February 17, 2016
It’s been a few days now since I ventured into the North Minneapolis Auto Repair World – Car Repair – North Style. It was a different world. It was a different culture.
The more I have thought about it, the more I have realized my biases – my culture filters I see things through and compare things to. I have also become convinced that the North shop culture is not a lessor culture – just different …and intriguing.
Take the parts department. It was definitely a different set-up than at an Abra shop. Does that make it wrong? If one calls it what it is, we need more shops with lots full of parts, not less. It’s called auto recycling.
The signage was different – no oversized, over-lit, gaudy signs. Not a problem. Maybe even preferred.
The parking was short, but adequate. We don’t really need more half empty paved lots with token shrubs.
No paid smiley face greeter. What’s so great about being greeted with a company prescribed greeting? What’s so special about being asked how one’s day has been going by someone who could care less?
The lack of lighting was different. It’s also energy efficient. Who’s paying the electricity bill for those brightly lit service areas?
Who said cleanliness was next to godliness? What’s the problem if a shop that deals with dirty things is dirty? Who’s paying the floor cleaner in those shops with the super clean floors?
Who needs chairs to wait in? Why wait? Why not take the dog on a long walk, go shopping, take some pictures, meet someone new.
No magazines? Does one really need to know who some glossy magazine editors have pronounced to be the sexiest golfer alive?
Who needs complimentary burnt coffee?
As I thought about the experience, I thought of the little man at the first place I had gone – the man I had a hard time understanding. I’m sure he was not born in this country. His shop may simply be as shops are in his home country. He could have a fascinating story. Why not hear it?
So, Monday I went back to the first repair shop. The shop, for some reason, did not seem as bad. The little man, however, seemed a bit surprised to see me. He asked me what he had quoted me. I told him he didn’t give me a price on the mirror. He said that was because he didn’t have one. I took the offensive and asked if he could get one. He did something on the computer and said 250 for everything, no paint, and to come back the next morning.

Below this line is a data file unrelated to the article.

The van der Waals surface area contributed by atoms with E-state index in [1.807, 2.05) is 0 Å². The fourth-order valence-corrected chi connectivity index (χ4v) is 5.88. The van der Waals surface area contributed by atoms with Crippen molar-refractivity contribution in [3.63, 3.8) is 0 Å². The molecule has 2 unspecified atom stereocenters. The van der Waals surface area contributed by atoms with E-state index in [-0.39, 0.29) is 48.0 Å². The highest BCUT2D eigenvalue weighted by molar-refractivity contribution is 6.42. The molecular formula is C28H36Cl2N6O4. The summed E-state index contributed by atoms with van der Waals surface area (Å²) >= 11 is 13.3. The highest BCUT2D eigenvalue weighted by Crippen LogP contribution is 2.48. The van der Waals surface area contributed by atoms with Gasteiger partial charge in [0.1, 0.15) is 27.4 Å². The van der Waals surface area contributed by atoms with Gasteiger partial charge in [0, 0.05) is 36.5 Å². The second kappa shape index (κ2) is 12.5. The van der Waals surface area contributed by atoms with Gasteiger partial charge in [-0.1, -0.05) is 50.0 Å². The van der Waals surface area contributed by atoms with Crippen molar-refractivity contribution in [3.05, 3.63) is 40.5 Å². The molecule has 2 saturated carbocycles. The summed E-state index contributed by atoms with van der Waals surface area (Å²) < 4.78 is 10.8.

So, Tuesday, before bringing my car back in, I stopped at an Abra shop. I was curious.
It was the typical shop with chairs and magazines. I made sure my request was the same as to the other shops – fix the bumper and the mirror.
A smiley faced woman who was having a bad day entered my information into “the system” (none of which was needed to give me a price). Then an estimator type guy wearing a neatly pressed white shirt and carrying a clipboard with a form to check things off on went out and inspected and photographed the car. He also photographed things that didn’t need fixing and wanted to know about the small dent in the hood. We went back inside and he played with the computer for a few minutes. Then gave me a 3 page printed estimate. Bottom line, for the same work:
That’s 1,016.59 more than the North-cultured shop – five times more!
Being very happy I did not reject North because of cultural differences, I headed over to my North shop. While they worked on the car, Xerx and I went for a long walk. Did some photographing. Was asked by just about everyone we passed, ‘What kind of dog is that?”
Got back to the shop and the bumper was fixed. No paint was needed. They were still working on the mirror. We went into the office and the little man cleaned off the cleanest chair for me to sit on. Talked some. He has a german shepherd.
When the car was done I paid him and asked for a receipt. He held up a piece of note paper and asked if it would be O.K. on this. He had used this as his stationary before. He had his name already stamped on it (covered by yellow paper). He said the computer was too slow. So, on some Radiator note pad stationary, he documented my thousand dollar savings. I smiled. I really like this culture.
We then went out to look at the mirror. After inspecting the work, he, with a smile to kill for, tapped on the mirror, pointed to the car, and said:
“Lucky! Same color.”